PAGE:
At these Johnston took as his text Habakkuk 3.2 and treated it as a prayer for the revival of religion and consequently as a prayer that the calamitous necessity for the war would be followed up by the civil and religious emancipation of European lands.
Two years later, at the invitation of the Governor, sermons were preached on 6 July 1856 in Hobart Town to celebrate the end of the war. Johnston obliged by preaching a suitable sermon at the Baptist chapel.
Temperance was one of the key issues of the 1850s. In 1854 there were 180 public-houses in Hobart Town for a population of approximately 23,000. Johnston eloquently and energetically pleaded the temperance cause. It was his opinion that the spirit trade was worse than the slave trade, in that the latter was a mechandise of bodies, while the former was a traffic in the souls of men. He gladly participated in public demonstrations.
In May 1857 Kerr Johnston announced that he was
finally taking up his appointment with the Victorian Bethel Union for Seamen. This was to be a mission to the seamen coming into Hobson’s Bay and Williamstown.
In 1857, the family sailed in the Goldseeker to Melbourne where the Emily, a large, old American hulk, became their home. The hulk was painted a yellow with
Bethel Sailors’ Church in large, black letters on the side, and this strange church was officially opened in July 1857 by Bishop Perry. A chapel with a blue-draped pulpit was created in the hold.
Both the Victorian Bethel Union and the Victorian Seamen’s Mission, being non-denominational (but very protestant), had to rely on donations for their finances.
For two and a half years the family lived on the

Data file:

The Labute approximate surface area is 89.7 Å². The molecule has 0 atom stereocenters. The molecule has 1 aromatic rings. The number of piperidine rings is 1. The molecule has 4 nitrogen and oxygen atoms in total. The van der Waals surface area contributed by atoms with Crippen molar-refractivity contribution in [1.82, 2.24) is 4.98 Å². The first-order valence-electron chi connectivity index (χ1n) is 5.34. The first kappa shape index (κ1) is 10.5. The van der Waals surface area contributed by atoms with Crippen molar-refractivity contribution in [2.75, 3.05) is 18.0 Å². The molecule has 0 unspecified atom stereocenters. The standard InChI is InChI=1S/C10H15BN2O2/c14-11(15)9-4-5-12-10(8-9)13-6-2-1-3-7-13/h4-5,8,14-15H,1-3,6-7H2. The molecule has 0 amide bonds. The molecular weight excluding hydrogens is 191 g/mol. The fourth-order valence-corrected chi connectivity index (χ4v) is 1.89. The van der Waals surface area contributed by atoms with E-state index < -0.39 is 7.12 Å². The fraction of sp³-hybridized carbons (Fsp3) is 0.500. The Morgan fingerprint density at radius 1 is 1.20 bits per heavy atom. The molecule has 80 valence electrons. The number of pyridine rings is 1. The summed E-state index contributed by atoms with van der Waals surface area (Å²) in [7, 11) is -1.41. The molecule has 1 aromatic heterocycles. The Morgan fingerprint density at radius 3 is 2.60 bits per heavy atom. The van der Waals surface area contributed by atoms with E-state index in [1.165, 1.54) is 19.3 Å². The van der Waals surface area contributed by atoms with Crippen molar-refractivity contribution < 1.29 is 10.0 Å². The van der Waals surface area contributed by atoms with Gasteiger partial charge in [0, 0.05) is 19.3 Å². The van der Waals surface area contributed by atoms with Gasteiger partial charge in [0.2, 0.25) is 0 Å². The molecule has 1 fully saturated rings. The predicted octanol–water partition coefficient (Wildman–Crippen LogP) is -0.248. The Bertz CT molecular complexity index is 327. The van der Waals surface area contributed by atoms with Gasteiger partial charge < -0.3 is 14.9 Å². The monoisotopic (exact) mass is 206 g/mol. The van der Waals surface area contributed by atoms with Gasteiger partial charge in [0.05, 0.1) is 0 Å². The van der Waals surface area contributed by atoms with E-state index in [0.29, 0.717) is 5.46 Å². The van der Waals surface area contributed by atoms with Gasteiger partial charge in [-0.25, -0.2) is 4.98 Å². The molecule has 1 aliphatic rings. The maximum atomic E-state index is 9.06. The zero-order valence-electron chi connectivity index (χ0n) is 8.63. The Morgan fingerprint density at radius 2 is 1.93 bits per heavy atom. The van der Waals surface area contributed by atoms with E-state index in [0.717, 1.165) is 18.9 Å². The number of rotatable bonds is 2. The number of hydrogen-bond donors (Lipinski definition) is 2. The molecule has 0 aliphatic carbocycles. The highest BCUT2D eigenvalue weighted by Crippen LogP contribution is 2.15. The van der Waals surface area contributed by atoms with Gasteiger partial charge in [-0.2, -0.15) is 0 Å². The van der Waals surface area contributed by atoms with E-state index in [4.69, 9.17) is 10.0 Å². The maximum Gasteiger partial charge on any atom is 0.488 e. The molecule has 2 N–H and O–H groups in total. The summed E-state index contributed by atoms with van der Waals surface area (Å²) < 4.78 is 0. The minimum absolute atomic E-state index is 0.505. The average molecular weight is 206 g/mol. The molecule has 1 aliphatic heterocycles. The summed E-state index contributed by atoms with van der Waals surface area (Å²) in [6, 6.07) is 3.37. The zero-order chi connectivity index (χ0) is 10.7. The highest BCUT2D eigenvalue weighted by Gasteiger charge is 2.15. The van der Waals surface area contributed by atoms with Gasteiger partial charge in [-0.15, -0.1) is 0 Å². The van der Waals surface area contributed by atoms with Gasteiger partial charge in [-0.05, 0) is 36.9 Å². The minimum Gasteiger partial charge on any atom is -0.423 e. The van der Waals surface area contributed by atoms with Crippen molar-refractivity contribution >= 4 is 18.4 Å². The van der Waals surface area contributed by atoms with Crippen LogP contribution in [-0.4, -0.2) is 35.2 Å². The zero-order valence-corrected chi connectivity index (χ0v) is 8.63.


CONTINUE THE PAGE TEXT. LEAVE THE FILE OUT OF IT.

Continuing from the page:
Bethel, (that is 2 parents, 8 children, 3 servants and livestock) then Leigh Terrace came to be their home at Port Melbourne. As time went on an old boathouse on the beach was used for services, and it is on that site that the present Port Melbourne Institute stands. Funds were collected for a building which was formally opened by Lady Loch, and became known as
Bethel Floating Church was last seen to turn turtle after catching fire. A
Sailors’ Rest was opened at Williamstown, where shipping was very heavy.
After 26 years of active service and a few years of retirement, the Rev. Kerr Johnston died at age 75, leaving wonderful pioneer memories. The Argus said
He was a gentleman and loved by all. His family, through all that time, was a source of great strength to him in all branches of the work.
Kerr Johnston’s earthly possessions were assessed for Probate Duty as worth £1344/13/11, of which £1200 was invested in a mortgage by A.B. Johnston & co.
Sinking. We understand that the hulk Emily, which sank in Hobson’s Bay on Saturday evening, and has been used for the past three years as a Bethel ship, was abandoned a few weeks since, in consequence of the Committee of the Sailors’ Mission deciding upon dispensing with the vessel (owing to the non-attendance of seamen), and finding a residence for the chaplain on shore at Sandridge. The Rev. Kerr Johnston has resided on board the vessel, with his family, for nearly three years, and it may be regarded as a providential circumstance that they left the ship before the accident occurred. The Emily was taken charge of some weeks ago by Captain Ferguson, the Chief Harbour-master, so that the vessel was not identified with the Sailors’ Mission at the time of the unfortunate sinking.
Retirement. At a largely attended meeting of the committee of the Victorian Seamen’s Mission, held on Tuesday, at which Captain Pasco, RN, was in the chair, the resignations of the chaplain the Rev Kerr Johnston, and the assistant chaplain, the Rev J Cromack, were considered. Mr Cromack’s resignation was accepted as from December 31, and a unanimous vote of thanks was awarded to him for his past services. Deep sympathy was expressed with the Rev Kerr Johnston in being now, owing to physical debility, precluded from carrying on the arduous work in which he had been engaged for nearly 30 years; and the committee regretted that they had no funds available from which they could grant him an annuity, but resolved, although their bank account was overdrawn, to vote £100 to him in testimony of appreciation of his long labours amongst seamen.